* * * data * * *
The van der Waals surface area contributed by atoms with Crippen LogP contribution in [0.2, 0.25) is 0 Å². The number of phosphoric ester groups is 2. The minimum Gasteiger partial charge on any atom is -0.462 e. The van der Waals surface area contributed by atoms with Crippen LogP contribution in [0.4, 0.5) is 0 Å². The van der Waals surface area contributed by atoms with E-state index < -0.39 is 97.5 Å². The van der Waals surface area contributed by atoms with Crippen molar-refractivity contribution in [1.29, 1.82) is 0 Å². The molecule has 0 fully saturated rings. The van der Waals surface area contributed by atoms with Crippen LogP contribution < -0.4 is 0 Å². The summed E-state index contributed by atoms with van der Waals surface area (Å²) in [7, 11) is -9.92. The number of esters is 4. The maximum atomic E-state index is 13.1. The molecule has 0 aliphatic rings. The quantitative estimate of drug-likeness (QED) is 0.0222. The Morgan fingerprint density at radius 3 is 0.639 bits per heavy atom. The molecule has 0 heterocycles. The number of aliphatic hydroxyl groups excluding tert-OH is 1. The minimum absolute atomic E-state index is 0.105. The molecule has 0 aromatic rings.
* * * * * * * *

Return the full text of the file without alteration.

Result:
The van der Waals surface area contributed by atoms with Crippen LogP contribution in [0.2, 0.25) is 0 Å². The number of phosphoric ester groups is 2. The minimum Gasteiger partial charge on any atom is -0.462 e. The van der Waals surface area contributed by atoms with Crippen LogP contribution in [0.4, 0.5) is 0 Å². The van der Waals surface area contributed by atoms with E-state index < -0.39 is 97.5 Å². The van der Waals surface area contributed by atoms with Crippen molar-refractivity contribution in [1.29, 1.82) is 0 Å². The molecule has 0 fully saturated rings. The van der Waals surface area contributed by atoms with Crippen LogP contribution < -0.4 is 0 Å². The summed E-state index contributed by atoms with van der Waals surface area (Å²) in [7, 11) is -9.92. The number of esters is 4. The maximum atomic E-state index is 13.1. The molecule has 0 aliphatic rings. The quantitative estimate of drug-likeness (QED) is 0.0222. The Morgan fingerprint density at radius 3 is 0.639 bits per heavy atom. The molecule has 0 heterocycles. The number of aliphatic hydroxyl groups excluding tert-OH is 1. The minimum absolute atomic E-state index is 0.105. The molecule has 0 aromatic rings.